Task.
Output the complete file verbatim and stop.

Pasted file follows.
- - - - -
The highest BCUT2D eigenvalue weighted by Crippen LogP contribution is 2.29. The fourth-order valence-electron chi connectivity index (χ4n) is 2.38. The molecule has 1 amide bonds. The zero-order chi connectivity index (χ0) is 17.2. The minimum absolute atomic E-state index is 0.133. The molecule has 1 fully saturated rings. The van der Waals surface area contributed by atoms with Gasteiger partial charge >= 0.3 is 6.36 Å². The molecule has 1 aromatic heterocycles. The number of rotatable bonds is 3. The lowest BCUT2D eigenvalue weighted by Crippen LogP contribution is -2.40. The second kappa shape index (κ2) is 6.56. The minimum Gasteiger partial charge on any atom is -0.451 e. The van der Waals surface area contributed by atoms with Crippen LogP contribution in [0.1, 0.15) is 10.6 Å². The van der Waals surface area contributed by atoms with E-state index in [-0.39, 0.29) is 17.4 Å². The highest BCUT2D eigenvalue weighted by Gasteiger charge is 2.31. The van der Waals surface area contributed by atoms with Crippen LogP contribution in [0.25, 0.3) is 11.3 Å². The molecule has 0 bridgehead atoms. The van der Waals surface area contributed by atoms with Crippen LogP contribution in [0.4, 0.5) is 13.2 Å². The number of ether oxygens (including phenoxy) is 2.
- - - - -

The highest BCUT2D eigenvalue weighted by Crippen LogP contribution is 2.29. The fourth-order valence-electron chi connectivity index (χ4n) is 2.38. The molecule has 1 amide bonds. The zero-order chi connectivity index (χ0) is 17.2. The minimum absolute atomic E-state index is 0.133. The molecule has 1 fully saturated rings. The van der Waals surface area contributed by atoms with Gasteiger partial charge >= 0.3 is 6.36 Å². The molecule has 1 aromatic heterocycles. The number of rotatable bonds is 3. The lowest BCUT2D eigenvalue weighted by Crippen LogP contribution is -2.40. The second kappa shape index (κ2) is 6.56. The minimum Gasteiger partial charge on any atom is -0.451 e. The van der Waals surface area contributed by atoms with Crippen LogP contribution in [0.1, 0.15) is 10.6 Å². The van der Waals surface area contributed by atoms with E-state index in [-0.39, 0.29) is 17.4 Å². The highest BCUT2D eigenvalue weighted by Gasteiger charge is 2.31. The van der Waals surface area contributed by atoms with Crippen LogP contribution in [0.25, 0.3) is 11.3 Å². The molecule has 0 bridgehead atoms. The van der Waals surface area contributed by atoms with Crippen LogP contribution in [0.4, 0.5) is 13.2 Å². The number of ether oxygens (including phenoxy) is 2.